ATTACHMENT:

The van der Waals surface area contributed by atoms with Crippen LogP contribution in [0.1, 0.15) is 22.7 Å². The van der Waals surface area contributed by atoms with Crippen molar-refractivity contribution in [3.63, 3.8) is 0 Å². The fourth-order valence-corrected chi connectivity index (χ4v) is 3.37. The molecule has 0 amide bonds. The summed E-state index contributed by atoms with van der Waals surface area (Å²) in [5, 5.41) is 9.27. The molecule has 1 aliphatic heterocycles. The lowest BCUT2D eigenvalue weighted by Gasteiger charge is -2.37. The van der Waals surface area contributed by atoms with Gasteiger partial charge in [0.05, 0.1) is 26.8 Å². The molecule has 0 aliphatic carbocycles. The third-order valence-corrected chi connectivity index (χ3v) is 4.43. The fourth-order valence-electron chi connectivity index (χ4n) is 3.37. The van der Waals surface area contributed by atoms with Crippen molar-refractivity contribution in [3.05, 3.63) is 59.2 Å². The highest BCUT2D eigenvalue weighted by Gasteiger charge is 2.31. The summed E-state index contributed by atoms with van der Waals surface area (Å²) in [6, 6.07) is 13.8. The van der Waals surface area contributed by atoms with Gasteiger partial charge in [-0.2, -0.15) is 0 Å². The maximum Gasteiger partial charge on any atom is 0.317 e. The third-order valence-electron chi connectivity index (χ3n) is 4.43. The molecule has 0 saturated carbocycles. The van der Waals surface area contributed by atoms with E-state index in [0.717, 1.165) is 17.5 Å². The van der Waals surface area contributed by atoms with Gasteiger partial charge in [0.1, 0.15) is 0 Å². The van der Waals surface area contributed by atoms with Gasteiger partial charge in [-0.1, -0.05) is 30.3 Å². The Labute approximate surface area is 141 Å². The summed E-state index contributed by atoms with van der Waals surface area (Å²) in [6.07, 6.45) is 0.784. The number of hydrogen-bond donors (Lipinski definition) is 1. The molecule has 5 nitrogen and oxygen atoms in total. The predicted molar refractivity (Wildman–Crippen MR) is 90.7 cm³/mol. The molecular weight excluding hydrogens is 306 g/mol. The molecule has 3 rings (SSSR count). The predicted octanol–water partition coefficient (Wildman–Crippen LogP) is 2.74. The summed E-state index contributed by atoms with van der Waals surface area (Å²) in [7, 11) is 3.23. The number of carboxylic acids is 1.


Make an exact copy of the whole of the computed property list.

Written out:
The van der Waals surface area contributed by atoms with Crippen LogP contribution in [0.1, 0.15) is 22.7 Å². The van der Waals surface area contributed by atoms with Crippen molar-refractivity contribution in [3.63, 3.8) is 0 Å². The fourth-order valence-corrected chi connectivity index (χ4v) is 3.37. The molecule has 0 amide bonds. The summed E-state index contributed by atoms with van der Waals surface area (Å²) in [5, 5.41) is 9.27. The molecule has 1 aliphatic heterocycles. The lowest BCUT2D eigenvalue weighted by Gasteiger charge is -2.37. The van der Waals surface area contributed by atoms with Gasteiger partial charge in [0.05, 0.1) is 26.8 Å². The molecule has 0 aliphatic carbocycles. The third-order valence-corrected chi connectivity index (χ3v) is 4.43. The fourth-order valence-electron chi connectivity index (χ4n) is 3.37. The van der Waals surface area contributed by atoms with Crippen molar-refractivity contribution in [3.05, 3.63) is 59.2 Å². The highest BCUT2D eigenvalue weighted by Gasteiger charge is 2.31. The summed E-state index contributed by atoms with van der Waals surface area (Å²) in [6, 6.07) is 13.8. The van der Waals surface area contributed by atoms with Gasteiger partial charge in [-0.2, -0.15) is 0 Å². The maximum Gasteiger partial charge on any atom is 0.317 e. The third-order valence-electron chi connectivity index (χ3n) is 4.43. The molecule has 0 saturated carbocycles. The van der Waals surface area contributed by atoms with E-state index in [0.717, 1.165) is 17.5 Å². The van der Waals surface area contributed by atoms with Gasteiger partial charge in [0.1, 0.15) is 0 Å². The van der Waals surface area contributed by atoms with Gasteiger partial charge in [-0.1, -0.05) is 30.3 Å². The Labute approximate surface area is 141 Å². The summed E-state index contributed by atoms with van der Waals surface area (Å²) in [6.07, 6.45) is 0.784. The number of hydrogen-bond donors (Lipinski definition) is 1. The molecule has 5 nitrogen and oxygen atoms in total. The predicted molar refractivity (Wildman–Crippen MR) is 90.7 cm³/mol. The molecular weight excluding hydrogens is 306 g/mol. The molecule has 3 rings (SSSR count). The predicted octanol–water partition coefficient (Wildman–Crippen LogP) is 2.74. The summed E-state index contributed by atoms with van der Waals surface area (Å²) in [7, 11) is 3.23. The number of carboxylic acids is 1.